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Fostering "Family": How Communication Sustains and Functions in Foster Families

Publication Year: 
Personal Author: 
Nelson, Leslie.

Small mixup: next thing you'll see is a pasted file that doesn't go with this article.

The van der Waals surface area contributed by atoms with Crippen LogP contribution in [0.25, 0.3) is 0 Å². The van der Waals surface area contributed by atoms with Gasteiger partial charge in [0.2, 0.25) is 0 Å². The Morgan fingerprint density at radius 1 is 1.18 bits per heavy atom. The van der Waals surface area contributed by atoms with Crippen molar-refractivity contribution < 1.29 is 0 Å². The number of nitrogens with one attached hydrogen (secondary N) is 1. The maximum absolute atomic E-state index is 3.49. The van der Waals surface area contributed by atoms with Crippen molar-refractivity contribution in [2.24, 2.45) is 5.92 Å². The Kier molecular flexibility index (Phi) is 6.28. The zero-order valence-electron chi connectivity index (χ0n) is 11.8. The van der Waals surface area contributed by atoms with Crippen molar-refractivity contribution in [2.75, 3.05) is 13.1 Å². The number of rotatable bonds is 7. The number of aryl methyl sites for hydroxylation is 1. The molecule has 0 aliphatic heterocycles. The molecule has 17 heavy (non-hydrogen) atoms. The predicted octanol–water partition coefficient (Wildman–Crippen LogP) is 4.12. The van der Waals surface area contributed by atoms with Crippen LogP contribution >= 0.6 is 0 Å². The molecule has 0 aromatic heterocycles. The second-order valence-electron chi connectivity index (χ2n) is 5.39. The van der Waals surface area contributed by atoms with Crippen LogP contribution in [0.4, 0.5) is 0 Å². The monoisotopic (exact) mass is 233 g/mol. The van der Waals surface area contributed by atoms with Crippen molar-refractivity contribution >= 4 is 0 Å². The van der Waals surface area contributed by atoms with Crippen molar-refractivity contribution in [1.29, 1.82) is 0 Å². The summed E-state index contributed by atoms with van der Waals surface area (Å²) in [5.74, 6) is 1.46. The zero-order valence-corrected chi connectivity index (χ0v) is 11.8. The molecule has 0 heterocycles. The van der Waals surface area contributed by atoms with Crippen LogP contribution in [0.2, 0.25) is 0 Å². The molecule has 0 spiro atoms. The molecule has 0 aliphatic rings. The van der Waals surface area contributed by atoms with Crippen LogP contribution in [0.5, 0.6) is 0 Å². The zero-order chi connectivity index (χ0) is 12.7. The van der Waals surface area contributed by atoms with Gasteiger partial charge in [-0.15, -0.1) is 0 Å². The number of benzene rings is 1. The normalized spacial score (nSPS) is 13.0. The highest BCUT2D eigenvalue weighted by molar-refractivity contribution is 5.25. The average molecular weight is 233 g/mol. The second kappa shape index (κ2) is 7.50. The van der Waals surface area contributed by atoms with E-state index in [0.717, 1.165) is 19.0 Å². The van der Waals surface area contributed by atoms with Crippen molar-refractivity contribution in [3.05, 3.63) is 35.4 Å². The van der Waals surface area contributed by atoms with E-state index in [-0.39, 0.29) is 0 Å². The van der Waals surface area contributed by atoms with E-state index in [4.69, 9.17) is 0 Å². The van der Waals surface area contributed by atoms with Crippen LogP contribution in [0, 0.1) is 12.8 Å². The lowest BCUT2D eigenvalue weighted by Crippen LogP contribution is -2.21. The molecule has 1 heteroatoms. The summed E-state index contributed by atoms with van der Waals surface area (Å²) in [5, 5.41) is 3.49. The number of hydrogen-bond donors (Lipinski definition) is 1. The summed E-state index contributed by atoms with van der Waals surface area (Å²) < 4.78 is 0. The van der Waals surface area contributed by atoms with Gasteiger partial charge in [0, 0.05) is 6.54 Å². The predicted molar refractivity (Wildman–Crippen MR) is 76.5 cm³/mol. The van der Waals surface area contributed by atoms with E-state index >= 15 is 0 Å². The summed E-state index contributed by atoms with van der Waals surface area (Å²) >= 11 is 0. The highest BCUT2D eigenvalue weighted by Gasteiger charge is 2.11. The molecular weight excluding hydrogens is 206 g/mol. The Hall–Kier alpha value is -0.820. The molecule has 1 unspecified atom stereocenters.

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This dissertation discusses the findings of a study that investigated how foster parent-child communication impacts foster children as well as the parent-child relationship. Current foster parents (N=158) completed an anonymous online survey in which they were asked to report on their communication and relationship with a current foster child. Findings indicate: a positive relationship between shared family identity and both conversation orientation and relational closeness; communicative openness was positively associated with child’s strengths and relational closeness; the interactional effect of communicative openness and conformity orientation significantly predicted child strengths; and both consensual and laissez-faire parenting styles had unique effects on foster-parent child relational closeness. Implications for understanding how shared family identity emerges and the role of openness in the foster family form are discussed. 1 table and numerous references. (Author abstract modified)

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